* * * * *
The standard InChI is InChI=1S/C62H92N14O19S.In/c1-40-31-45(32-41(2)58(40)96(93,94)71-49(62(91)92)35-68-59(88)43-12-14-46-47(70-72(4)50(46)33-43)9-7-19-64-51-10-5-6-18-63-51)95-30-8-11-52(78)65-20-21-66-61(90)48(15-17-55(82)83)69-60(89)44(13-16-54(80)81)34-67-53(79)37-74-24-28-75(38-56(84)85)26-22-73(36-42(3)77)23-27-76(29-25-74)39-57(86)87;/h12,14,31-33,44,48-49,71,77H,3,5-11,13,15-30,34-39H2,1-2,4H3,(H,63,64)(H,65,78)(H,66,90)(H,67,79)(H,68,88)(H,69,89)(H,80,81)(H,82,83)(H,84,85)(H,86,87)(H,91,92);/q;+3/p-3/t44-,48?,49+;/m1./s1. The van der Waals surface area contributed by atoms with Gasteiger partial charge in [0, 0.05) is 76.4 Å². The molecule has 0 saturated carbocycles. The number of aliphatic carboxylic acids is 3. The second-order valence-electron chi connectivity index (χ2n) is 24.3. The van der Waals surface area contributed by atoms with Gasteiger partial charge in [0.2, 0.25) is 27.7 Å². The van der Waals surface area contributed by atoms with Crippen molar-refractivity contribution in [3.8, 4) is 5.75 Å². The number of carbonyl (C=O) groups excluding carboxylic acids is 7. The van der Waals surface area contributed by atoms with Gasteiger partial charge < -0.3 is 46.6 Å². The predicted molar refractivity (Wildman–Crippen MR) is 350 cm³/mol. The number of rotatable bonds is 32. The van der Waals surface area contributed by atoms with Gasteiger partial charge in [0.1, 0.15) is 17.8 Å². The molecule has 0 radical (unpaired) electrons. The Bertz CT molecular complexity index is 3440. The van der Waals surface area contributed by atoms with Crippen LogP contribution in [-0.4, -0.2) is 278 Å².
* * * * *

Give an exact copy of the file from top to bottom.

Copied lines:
The standard InChI is InChI=1S/C62H92N14O19S.In/c1-40-31-45(32-41(2)58(40)96(93,94)71-49(62(91)92)35-68-59(88)43-12-14-46-47(70-72(4)50(46)33-43)9-7-19-64-51-10-5-6-18-63-51)95-30-8-11-52(78)65-20-21-66-61(90)48(15-17-55(82)83)69-60(89)44(13-16-54(80)81)34-67-53(79)37-74-24-28-75(38-56(84)85)26-22-73(36-42(3)77)23-27-76(29-25-74)39-57(86)87;/h12,14,31-33,44,48-49,71,77H,3,5-11,13,15-30,34-39H2,1-2,4H3,(H,63,64)(H,65,78)(H,66,90)(H,67,79)(H,68,88)(H,69,89)(H,80,81)(H,82,83)(H,84,85)(H,86,87)(H,91,92);/q;+3/p-3/t44-,48?,49+;/m1./s1. The van der Waals surface area contributed by atoms with Gasteiger partial charge in [0, 0.05) is 76.4 Å². The molecule has 0 saturated carbocycles. The number of aliphatic carboxylic acids is 3. The second-order valence-electron chi connectivity index (χ2n) is 24.3. The van der Waals surface area contributed by atoms with Gasteiger partial charge in [0.2, 0.25) is 27.7 Å². The van der Waals surface area contributed by atoms with Crippen molar-refractivity contribution in [3.8, 4) is 5.75 Å². The number of carbonyl (C=O) groups excluding carboxylic acids is 7. The van der Waals surface area contributed by atoms with Gasteiger partial charge < -0.3 is 46.6 Å². The predicted molar refractivity (Wildman–Crippen MR) is 350 cm³/mol. The number of rotatable bonds is 32. The van der Waals surface area contributed by atoms with Gasteiger partial charge in [0.1, 0.15) is 17.8 Å². The molecule has 0 radical (unpaired) electrons. The Bertz CT molecular complexity index is 3440. The van der Waals surface area contributed by atoms with Crippen LogP contribution in [-0.4, -0.2) is 278 Å².